All through this time – the early part of which saw post-colonial writing going against the grain of predominantly white, neocolonial establishment authority – Gurnah was writing groundbreaking fiction. To date, he has produced ten novels that grapple with the subjects of the immigrant experience, displacement, memory and colonialism. These concerns – the transnational, the trauma narrative – are very current now, but they were just a speck on the horizon when Gurnah began developing his oeuvre. He was a prime mover in this respect, and that is part of what has catalysed this award. As the chair of the Nobel committee, Anders Olsson, remarked, “Gurnah has consistently and with great compassion penetrated the effects of colonialism in East Africa, and its effects on the lives of uprooted and migrating individuals”.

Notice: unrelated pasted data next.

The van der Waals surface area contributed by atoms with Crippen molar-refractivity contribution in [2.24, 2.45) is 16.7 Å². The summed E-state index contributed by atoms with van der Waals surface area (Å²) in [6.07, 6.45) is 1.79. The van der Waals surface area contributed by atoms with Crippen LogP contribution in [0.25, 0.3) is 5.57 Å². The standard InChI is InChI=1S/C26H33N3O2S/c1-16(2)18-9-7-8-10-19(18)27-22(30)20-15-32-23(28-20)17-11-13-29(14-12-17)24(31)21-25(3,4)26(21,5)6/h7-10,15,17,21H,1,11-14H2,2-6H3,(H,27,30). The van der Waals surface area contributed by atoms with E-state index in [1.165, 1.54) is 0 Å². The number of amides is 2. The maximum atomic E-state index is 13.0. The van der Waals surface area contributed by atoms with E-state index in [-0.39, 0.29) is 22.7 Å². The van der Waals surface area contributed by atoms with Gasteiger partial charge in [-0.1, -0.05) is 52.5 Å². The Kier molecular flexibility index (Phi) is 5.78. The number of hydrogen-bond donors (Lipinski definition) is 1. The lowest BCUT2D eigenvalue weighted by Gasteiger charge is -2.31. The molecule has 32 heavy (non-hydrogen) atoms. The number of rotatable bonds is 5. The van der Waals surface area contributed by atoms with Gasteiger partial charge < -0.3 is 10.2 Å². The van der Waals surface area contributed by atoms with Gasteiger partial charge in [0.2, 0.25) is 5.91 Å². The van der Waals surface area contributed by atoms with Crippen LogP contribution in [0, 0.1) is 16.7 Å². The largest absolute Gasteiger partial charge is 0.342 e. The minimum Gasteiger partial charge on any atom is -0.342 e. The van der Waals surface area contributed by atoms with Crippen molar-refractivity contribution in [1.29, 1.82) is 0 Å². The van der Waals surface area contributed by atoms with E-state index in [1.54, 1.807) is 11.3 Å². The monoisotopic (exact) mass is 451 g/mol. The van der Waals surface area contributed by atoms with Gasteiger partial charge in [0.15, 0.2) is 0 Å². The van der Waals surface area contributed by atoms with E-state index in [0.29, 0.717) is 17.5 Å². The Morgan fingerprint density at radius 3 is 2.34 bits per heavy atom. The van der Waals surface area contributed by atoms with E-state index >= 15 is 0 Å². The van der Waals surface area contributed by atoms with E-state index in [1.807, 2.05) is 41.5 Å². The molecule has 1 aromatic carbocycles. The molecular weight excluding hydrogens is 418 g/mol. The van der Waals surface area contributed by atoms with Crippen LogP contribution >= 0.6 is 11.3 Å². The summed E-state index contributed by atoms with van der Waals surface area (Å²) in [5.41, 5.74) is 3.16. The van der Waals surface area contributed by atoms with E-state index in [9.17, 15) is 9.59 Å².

This element of compassion was clearly an important factor for the Nobel committee.

Read it all (subscription).

Posted in Books, England / UK, History, Tanzania

(Vatican Radio) Archbishop Welby: Church is synodal when walks together, serving, not dominating

Q: It was very interesting to hear you talk about, not only from the top down, but the middle-out, and also from grassroots up, in terms of care for our common home. There’s been a lot of criticism of politicians and international leaders of not doing enough. Is there a way that the faithful in the churches, the other religions, can act apart from the gridlock that we sometimes see in the political world?

The answer is obviously yes, but that will not be enough. It is necessary but not sufficient. So, you will have seen, in the declaration made by the Holy Father, by the Ecumenical Patriarch, and myself a few weeks back—two or three weeks back—that calls on governments, on businesses, on individuals, and on churches and faith groups, to change their actions.